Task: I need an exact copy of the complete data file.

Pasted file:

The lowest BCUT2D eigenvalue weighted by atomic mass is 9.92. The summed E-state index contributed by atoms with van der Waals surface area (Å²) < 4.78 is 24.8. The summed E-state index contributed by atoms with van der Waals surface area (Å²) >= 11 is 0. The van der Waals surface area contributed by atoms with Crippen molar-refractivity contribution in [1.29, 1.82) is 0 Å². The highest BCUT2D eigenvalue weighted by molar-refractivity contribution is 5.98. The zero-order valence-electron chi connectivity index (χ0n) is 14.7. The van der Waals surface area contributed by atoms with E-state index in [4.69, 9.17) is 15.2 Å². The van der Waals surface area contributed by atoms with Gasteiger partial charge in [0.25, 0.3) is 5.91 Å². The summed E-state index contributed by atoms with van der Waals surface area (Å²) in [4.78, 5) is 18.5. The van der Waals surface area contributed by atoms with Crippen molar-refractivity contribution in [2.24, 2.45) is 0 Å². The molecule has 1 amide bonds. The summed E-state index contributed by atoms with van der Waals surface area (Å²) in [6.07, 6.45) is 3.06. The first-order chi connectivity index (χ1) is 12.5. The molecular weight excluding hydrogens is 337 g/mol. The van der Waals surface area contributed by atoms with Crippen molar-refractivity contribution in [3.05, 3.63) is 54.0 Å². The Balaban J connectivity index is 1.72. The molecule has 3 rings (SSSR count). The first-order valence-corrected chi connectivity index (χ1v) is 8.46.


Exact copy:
The lowest BCUT2D eigenvalue weighted by atomic mass is 9.92. The summed E-state index contributed by atoms with van der Waals surface area (Å²) < 4.78 is 24.8. The summed E-state index contributed by atoms with van der Waals surface area (Å²) >= 11 is 0. The van der Waals surface area contributed by atoms with Crippen molar-refractivity contribution in [1.29, 1.82) is 0 Å². The highest BCUT2D eigenvalue weighted by molar-refractivity contribution is 5.98. The zero-order valence-electron chi connectivity index (χ0n) is 14.7. The van der Waals surface area contributed by atoms with E-state index in [4.69, 9.17) is 15.2 Å². The van der Waals surface area contributed by atoms with Gasteiger partial charge in [0.25, 0.3) is 5.91 Å². The summed E-state index contributed by atoms with van der Waals surface area (Å²) in [4.78, 5) is 18.5. The van der Waals surface area contributed by atoms with Crippen molar-refractivity contribution in [2.24, 2.45) is 0 Å². The molecule has 1 amide bonds. The summed E-state index contributed by atoms with van der Waals surface area (Å²) in [6.07, 6.45) is 3.06. The first-order chi connectivity index (χ1) is 12.5. The molecular weight excluding hydrogens is 337 g/mol. The van der Waals surface area contributed by atoms with Crippen molar-refractivity contribution in [3.05, 3.63) is 54.0 Å². The Balaban J connectivity index is 1.72. The molecule has 3 rings (SSSR count). The first-order valence-corrected chi connectivity index (χ1v) is 8.46.